Drug mule's mom in quest for smile
Honjiswa Mbewu can't wait to see her daughter's smile.
When she does, it will be for the first time in two years.
Mbewu is the mother of drug mule Nolubabalo "Babsie" Nobanda, who was arrested at a Bangkok airport for smuggling 600g of cocaine in her fake dreadlocks.
"The first thing I want to see is her beautiful smile," Mbewu said on the eve of her departure to visit Nobanda in a Thailand jail.
"I'm so excited. I'm taking her sweets, biscuits and biltong. She doesn't like biltong, but I'm taking it to remind her of home."
Mbewu is also taking her daughter underwear, toiletries and books and magazines for after she finishes her exams next Friday.
Nobanda, 25, from Grahamstown in the Eastern Cape, has served two years of her 15-year sentence at Klong Prem Central Prison in Bangkok.
She is in the second year of her communication studies with Unisa, which earned her a job - teaching prison authorities English this year.
When she is not working or studying, she spends much of her time with a close friend from the Free State, Thando Pendu, who was arrested in 2008.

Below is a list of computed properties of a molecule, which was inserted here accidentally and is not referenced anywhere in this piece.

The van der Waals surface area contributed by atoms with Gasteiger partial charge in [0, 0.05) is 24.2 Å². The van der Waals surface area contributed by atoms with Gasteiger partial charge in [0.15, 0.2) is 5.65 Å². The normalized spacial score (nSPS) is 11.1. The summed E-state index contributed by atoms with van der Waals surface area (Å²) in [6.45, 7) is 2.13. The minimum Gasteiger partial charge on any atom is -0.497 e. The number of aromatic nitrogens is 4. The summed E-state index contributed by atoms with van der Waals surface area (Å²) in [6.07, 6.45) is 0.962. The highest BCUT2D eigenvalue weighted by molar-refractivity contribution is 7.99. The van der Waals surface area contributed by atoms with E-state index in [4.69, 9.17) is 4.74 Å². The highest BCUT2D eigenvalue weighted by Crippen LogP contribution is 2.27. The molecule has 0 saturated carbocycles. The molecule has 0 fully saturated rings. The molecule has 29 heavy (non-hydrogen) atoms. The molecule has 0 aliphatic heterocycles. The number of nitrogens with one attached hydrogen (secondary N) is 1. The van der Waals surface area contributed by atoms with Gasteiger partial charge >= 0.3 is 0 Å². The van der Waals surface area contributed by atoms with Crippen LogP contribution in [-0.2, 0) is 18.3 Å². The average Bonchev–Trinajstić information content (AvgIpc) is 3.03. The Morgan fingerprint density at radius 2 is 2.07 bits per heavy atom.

The two were featured in Hazel Friedman's latest book, Dead Cows for Piranhas, which explores the dangerous world into which South African drug mules are lured.
Friedman, accompanied by a camera crew, travelled to Thailand with Mbewu, where they are filming a documentary on drug mules.
The Times further established that Mbewu's visit was part of the family's efforts to obtain a royal pardon from the Thai king.
Advocate Matthew Mpahlwa, who is representing Nobanda, would not comment, saying: "Processes are at a critical stage."
The legal team wrote a letter to President Jacob Zuma in July, calling for "urgent intervention" to ensure "better treatment" of South African prisoners in Thailand.
The letter also urged the government to enter into a prisoner-transfer treaty with the Southeast Asian country.
Mbewu said: "We have not yet received a response from the government, but I hope it does something to help our children."